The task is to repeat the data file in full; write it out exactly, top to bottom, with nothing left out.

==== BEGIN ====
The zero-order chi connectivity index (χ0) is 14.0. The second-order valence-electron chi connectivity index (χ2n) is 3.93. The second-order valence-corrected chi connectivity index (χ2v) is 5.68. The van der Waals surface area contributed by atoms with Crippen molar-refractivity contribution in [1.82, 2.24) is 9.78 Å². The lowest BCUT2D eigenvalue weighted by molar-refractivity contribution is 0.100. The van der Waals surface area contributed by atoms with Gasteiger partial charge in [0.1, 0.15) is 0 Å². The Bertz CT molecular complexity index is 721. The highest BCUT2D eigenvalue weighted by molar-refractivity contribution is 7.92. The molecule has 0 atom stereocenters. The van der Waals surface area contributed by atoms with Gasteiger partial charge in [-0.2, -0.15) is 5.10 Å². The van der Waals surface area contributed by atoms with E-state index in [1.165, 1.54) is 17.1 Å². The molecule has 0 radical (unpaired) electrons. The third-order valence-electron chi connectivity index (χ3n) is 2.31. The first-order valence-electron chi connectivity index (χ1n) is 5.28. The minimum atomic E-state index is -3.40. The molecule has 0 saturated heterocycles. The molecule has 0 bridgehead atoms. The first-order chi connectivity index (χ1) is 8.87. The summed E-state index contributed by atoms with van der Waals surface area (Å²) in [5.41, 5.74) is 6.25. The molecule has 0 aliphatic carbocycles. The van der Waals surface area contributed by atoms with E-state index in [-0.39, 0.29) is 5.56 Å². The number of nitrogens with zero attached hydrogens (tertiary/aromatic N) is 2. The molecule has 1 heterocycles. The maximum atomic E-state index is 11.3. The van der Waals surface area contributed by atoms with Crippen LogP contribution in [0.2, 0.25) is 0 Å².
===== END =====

The zero-order chi connectivity index (χ0) is 14.0. The second-order valence-electron chi connectivity index (χ2n) is 3.93. The second-order valence-corrected chi connectivity index (χ2v) is 5.68. The van der Waals surface area contributed by atoms with Crippen molar-refractivity contribution in [1.82, 2.24) is 9.78 Å². The lowest BCUT2D eigenvalue weighted by molar-refractivity contribution is 0.100. The van der Waals surface area contributed by atoms with Gasteiger partial charge in [0.1, 0.15) is 0 Å². The Bertz CT molecular complexity index is 721. The highest BCUT2D eigenvalue weighted by molar-refractivity contribution is 7.92. The molecule has 0 atom stereocenters. The van der Waals surface area contributed by atoms with Gasteiger partial charge in [-0.2, -0.15) is 5.10 Å². The van der Waals surface area contributed by atoms with E-state index in [1.165, 1.54) is 17.1 Å². The molecule has 0 radical (unpaired) electrons. The third-order valence-electron chi connectivity index (χ3n) is 2.31. The first-order valence-electron chi connectivity index (χ1n) is 5.28. The minimum atomic E-state index is -3.40. The molecule has 0 saturated heterocycles. The molecule has 0 bridgehead atoms. The first-order chi connectivity index (χ1) is 8.87. The summed E-state index contributed by atoms with van der Waals surface area (Å²) in [5.41, 5.74) is 6.25. The molecule has 0 aliphatic carbocycles. The van der Waals surface area contributed by atoms with E-state index in [-0.39, 0.29) is 5.56 Å². The number of nitrogens with zero attached hydrogens (tertiary/aromatic N) is 2. The molecule has 1 heterocycles. The maximum atomic E-state index is 11.3. The van der Waals surface area contributed by atoms with Crippen LogP contribution in [0.2, 0.25) is 0 Å².